The current outbreak of eastern larch beetle in northern Minnesota is going into its 18th year, and researchers have found that at least some eastern larch beetles are able to reach maturity without requiring an overwintering period. In short, warmer winters mean eastern larch beetle is killing trees faster than it can be managed.
In Pennsylvania, where emerald ash borer has been present since 2007, municipalities have found successful ash-management plans under guidance of the state's Department of Conservation and Natural Resources, and they offer a model for other regions to follow.
What happens in the forest after Emerald Ash Borers kill a tree?
Dispatch From Puerto Rico: Entomological Research Faces Rebuilding—and Opportunity—After Hurricane Maria
By Timothy D. Schowalter, Ph.D. In an article in the Fall 2017 issue of American Entomologist, “Long-term Entomological Research on Canopy Arthropods in a Tropical Rainforest in Puerto Rico,” I […]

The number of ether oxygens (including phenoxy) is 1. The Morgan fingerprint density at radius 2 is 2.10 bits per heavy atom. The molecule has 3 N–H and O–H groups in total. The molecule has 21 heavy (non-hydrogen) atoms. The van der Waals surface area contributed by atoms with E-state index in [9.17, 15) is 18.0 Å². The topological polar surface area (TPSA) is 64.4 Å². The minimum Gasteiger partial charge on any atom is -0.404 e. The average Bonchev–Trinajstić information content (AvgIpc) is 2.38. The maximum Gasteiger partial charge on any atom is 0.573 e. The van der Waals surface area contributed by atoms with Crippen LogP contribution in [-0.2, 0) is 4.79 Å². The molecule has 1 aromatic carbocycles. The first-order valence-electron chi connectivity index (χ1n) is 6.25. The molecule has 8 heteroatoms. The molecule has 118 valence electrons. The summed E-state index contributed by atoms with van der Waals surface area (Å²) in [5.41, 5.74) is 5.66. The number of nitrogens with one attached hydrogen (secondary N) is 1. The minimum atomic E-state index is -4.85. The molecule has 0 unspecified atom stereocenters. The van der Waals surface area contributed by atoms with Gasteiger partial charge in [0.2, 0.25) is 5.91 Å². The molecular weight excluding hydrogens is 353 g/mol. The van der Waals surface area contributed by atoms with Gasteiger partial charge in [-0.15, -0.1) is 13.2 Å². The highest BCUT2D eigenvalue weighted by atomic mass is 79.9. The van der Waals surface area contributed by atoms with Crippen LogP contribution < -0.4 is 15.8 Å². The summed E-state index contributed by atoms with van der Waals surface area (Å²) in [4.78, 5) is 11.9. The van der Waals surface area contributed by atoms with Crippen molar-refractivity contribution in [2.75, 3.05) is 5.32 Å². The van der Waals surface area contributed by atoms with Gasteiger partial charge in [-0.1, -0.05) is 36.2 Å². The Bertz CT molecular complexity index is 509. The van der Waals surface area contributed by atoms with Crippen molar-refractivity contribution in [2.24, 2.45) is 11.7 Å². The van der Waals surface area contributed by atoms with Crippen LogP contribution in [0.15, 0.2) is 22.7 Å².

By Laurel Haavik, Ph.D. Editor’s Note: This is the next installment in the “Behind the Science” series by Laurel Haavik that peeks into the lives of scientists. See other posts […]
By David R. Coyle, Ph.D. A couple of years ago, I changed careers. No, I didn’t leave science altogether; rather, I switched from a research career (the “tenure-track” path, if […]
What can we learn about ambrosia beetles in their native host ranges?
Editor’s note: This is the third installment in the “Behind the Science” series by Laurel Haavik that peeks into the lives of scientists. See other posts in the series. By […]